Tag Archives: COVID-19

Law student Roman Shortall was stopped by Gardai at Dublin Airport; Garda statement on the incident

This afternoon.

Liveline on RTÉ Radio One.

Meanwhile…

Anyone?

Earlier…

From top: Fianna Fáil Minister for Education Norma Foley (left), Fianna Fáil leader Micheál Martin and Fine Gael Minister of State for Special Education and Inclusion Josepha Madigan; Ms Foley and Mr Martin; Minister for Employment and Social Protection Heather Humpheys

This morning.

On RTÉ’s Morning Ireland.

Education Minister Norma Foley was asked about the stopping of Covid-19 Pandemic Unemployment and jobseekers’ allowance payments to recipients who travel abroad on holidays.

Ms Foley was specifically asked “where did this come from? Was that brought to Cabinet at any point?” She was also asked if the legal change was notified to Cabinet.

She replied:

“No, I’m not aware of it having been brought to Cabinet.”

Meanwhile, last night…

Virgin Media One’s Gavan Reilly reported on comments made by Taoiseach Micheál Martin about the payment cuts as a result of checks having taken place at airports, as reported in the Business Post at the weekend and the Irish Daily Star on July 2.

It followed a bizarre sequence of events including a change to the Gov.ie website where the criteria for claiming the Covid-19 Pandemic Unemployment Payment was adjusted to include that people had to be “genuinely seeking work” to receive the PUP.

As a payment for people whose work has been suspended due to Covid-19 this stipulation of having to seek work appears to have been added to the list very recently.

(As recently as July 14, the Minister for Employment and Social Protection Heather Humphreys didn’t list this “genuinely seeking work” rule in a written answer about the PUP to Fianna Fáil TD Seán Fleming. In the same answer, she listed all the other criteria.)

In addition, the Irish version of the Gov.ie site doesn’t include this added condition of recipients having to be seeking work.

Curiously, on Sunday, the Tánaiste Leo Varadkar had told RTE that people receiving PUP had to be “genuinely seeking work”.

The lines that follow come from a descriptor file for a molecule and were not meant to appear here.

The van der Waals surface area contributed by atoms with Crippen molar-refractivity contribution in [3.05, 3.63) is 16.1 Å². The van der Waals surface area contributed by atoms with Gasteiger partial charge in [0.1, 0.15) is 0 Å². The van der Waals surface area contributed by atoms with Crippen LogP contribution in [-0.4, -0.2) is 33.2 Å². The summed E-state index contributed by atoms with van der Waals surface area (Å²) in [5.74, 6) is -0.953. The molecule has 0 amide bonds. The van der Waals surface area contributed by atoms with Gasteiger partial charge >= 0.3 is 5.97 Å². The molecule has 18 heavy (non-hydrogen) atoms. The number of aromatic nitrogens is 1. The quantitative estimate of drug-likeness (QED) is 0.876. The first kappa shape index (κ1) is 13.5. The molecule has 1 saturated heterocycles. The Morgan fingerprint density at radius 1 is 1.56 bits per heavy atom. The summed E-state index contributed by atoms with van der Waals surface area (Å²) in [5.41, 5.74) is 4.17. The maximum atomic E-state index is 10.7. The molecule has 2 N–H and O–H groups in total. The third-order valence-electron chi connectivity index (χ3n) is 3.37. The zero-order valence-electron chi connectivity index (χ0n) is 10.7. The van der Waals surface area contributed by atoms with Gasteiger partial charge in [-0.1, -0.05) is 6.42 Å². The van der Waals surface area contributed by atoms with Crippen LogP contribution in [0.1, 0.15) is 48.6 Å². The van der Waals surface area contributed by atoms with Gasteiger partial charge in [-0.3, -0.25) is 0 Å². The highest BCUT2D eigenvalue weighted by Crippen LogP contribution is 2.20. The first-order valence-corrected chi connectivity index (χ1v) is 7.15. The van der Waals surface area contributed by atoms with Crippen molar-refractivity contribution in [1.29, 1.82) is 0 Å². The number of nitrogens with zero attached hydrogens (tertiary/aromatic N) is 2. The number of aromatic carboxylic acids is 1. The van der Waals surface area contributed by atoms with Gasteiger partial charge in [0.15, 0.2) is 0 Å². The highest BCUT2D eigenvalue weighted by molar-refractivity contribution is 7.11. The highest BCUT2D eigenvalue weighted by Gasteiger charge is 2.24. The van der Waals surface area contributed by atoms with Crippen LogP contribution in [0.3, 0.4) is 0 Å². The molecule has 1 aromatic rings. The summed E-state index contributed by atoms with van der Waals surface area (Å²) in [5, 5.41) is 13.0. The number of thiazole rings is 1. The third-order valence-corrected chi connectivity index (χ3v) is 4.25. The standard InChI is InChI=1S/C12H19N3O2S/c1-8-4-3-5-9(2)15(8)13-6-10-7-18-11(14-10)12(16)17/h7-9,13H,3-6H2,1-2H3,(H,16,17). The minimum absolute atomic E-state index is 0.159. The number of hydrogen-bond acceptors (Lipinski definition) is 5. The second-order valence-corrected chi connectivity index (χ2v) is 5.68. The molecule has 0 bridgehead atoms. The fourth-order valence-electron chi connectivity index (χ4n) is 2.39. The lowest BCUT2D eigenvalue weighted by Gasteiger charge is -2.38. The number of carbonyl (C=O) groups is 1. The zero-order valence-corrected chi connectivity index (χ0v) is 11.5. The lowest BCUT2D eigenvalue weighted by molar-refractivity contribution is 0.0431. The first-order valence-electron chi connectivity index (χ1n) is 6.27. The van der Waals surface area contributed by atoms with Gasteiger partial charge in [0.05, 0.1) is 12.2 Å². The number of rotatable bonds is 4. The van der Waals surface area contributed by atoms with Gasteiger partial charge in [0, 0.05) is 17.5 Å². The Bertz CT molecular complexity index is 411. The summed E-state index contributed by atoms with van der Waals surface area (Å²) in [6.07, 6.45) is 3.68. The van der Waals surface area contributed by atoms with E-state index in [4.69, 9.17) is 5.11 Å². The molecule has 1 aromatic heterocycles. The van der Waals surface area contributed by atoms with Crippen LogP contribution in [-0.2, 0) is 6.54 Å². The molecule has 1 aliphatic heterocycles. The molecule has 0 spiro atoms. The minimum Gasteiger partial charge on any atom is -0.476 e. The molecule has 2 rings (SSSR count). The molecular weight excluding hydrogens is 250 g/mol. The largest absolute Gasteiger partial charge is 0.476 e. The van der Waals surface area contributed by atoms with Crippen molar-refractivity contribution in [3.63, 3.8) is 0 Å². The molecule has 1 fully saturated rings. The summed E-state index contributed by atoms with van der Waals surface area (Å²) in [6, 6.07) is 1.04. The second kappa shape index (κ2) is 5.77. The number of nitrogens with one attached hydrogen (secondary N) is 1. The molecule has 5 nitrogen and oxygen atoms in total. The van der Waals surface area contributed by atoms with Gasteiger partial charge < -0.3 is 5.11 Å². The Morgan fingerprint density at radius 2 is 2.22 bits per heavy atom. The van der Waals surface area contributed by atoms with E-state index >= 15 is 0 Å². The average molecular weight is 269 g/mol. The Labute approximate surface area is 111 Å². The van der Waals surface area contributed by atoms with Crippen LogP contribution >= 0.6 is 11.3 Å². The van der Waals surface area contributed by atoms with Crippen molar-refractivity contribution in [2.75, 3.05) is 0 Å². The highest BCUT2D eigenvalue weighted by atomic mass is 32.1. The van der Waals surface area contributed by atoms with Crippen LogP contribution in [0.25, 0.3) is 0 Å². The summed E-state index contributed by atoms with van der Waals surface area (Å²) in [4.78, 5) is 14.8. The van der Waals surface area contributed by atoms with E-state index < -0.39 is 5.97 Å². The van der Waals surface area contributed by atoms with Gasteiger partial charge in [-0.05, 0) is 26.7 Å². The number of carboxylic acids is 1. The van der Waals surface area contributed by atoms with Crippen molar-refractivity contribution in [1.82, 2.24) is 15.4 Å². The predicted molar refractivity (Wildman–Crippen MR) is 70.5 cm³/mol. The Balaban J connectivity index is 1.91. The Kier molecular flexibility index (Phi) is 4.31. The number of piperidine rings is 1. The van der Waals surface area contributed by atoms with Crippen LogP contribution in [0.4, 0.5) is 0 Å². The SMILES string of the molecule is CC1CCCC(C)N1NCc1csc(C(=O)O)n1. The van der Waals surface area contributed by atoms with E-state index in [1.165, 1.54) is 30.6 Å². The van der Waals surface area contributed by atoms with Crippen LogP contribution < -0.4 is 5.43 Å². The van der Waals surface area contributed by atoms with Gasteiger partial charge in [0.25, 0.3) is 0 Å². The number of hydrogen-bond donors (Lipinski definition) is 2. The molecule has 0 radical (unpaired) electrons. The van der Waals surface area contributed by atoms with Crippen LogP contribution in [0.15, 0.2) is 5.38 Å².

He also said the Department of Employment and Social Protection “gets information from the airports”, a claim denied by the Dublin Airport Authority and one which the Data Protection Commissioner Helen Dixon is now examining.

Mr Martin said he was seeking a report on the apparent change of policy regarding PUP recipients, while members of the Dublin Airport Authority are appearing before the Special Committee on Covid-19 Response this morning.

Meanwhile, yesterday afternoon.

On RTÉ’s News at One.

Minister for Employment and Social Protection Heather Humphreys spoke to Christopher McKevitt about the same matter. During the interview, Ms Humphreys was repeatedly asked if there had been a change in Government advice pertaining to PUP recipients. She continually didn’t answer the question.

Then, at the end of the interview, she said people who work in pubs whose work has been suspended due to Covid-19 don’t have to look for other work in order to receive the PUP.

From the interview…

Christopher McKevitt: “Just in relation to one item from, that emerged from the weekend, the halting of payments for some 104 people arising from their travel plans a Dublin Airport. Can you, as the minister, explain what’s happened there?”

Heather Humphreys: “Yeah well, we are at a crucial stage in relation to dealing with this virus and, as we look across the world, we see other countries re-introducing restrictions and asking people to return to lockdown and the Irish people have sacrificed so much and nobody wants to see us go back.